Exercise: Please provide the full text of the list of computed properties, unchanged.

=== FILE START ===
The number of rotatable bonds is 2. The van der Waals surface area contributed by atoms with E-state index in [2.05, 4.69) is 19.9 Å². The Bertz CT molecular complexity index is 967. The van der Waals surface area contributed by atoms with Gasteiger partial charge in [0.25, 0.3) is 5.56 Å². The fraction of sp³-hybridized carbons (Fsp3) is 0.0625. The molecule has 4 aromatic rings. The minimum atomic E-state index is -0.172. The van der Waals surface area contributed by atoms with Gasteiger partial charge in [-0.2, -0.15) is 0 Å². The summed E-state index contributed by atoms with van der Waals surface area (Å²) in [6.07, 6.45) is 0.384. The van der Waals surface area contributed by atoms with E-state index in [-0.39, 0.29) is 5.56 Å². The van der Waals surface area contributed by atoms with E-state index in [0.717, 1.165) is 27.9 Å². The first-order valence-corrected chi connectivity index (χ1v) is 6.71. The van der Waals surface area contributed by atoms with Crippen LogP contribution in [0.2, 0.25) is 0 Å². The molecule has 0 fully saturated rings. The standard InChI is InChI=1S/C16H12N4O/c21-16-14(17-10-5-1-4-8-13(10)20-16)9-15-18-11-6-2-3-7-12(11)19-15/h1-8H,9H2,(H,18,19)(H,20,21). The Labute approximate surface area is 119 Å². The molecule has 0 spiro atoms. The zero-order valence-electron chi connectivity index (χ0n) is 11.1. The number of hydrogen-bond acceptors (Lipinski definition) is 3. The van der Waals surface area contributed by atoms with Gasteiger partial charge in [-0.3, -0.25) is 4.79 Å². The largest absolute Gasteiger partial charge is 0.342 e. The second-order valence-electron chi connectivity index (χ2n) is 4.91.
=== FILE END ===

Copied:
The number of rotatable bonds is 2. The van der Waals surface area contributed by atoms with E-state index in [2.05, 4.69) is 19.9 Å². The Bertz CT molecular complexity index is 967. The van der Waals surface area contributed by atoms with Gasteiger partial charge in [0.25, 0.3) is 5.56 Å². The fraction of sp³-hybridized carbons (Fsp3) is 0.0625. The molecule has 4 aromatic rings. The minimum atomic E-state index is -0.172. The van der Waals surface area contributed by atoms with Gasteiger partial charge in [-0.2, -0.15) is 0 Å². The summed E-state index contributed by atoms with van der Waals surface area (Å²) in [6.07, 6.45) is 0.384. The van der Waals surface area contributed by atoms with E-state index in [-0.39, 0.29) is 5.56 Å². The van der Waals surface area contributed by atoms with E-state index in [0.717, 1.165) is 27.9 Å². The first-order valence-corrected chi connectivity index (χ1v) is 6.71. The van der Waals surface area contributed by atoms with Crippen LogP contribution in [0.2, 0.25) is 0 Å². The molecule has 0 fully saturated rings. The standard InChI is InChI=1S/C16H12N4O/c21-16-14(17-10-5-1-4-8-13(10)20-16)9-15-18-11-6-2-3-7-12(11)19-15/h1-8H,9H2,(H,18,19)(H,20,21). The Labute approximate surface area is 119 Å². The molecule has 0 spiro atoms. The zero-order valence-electron chi connectivity index (χ0n) is 11.1. The number of hydrogen-bond acceptors (Lipinski definition) is 3. The van der Waals surface area contributed by atoms with Gasteiger partial charge in [-0.3, -0.25) is 4.79 Å². The largest absolute Gasteiger partial charge is 0.342 e. The second-order valence-electron chi connectivity index (χ2n) is 4.91.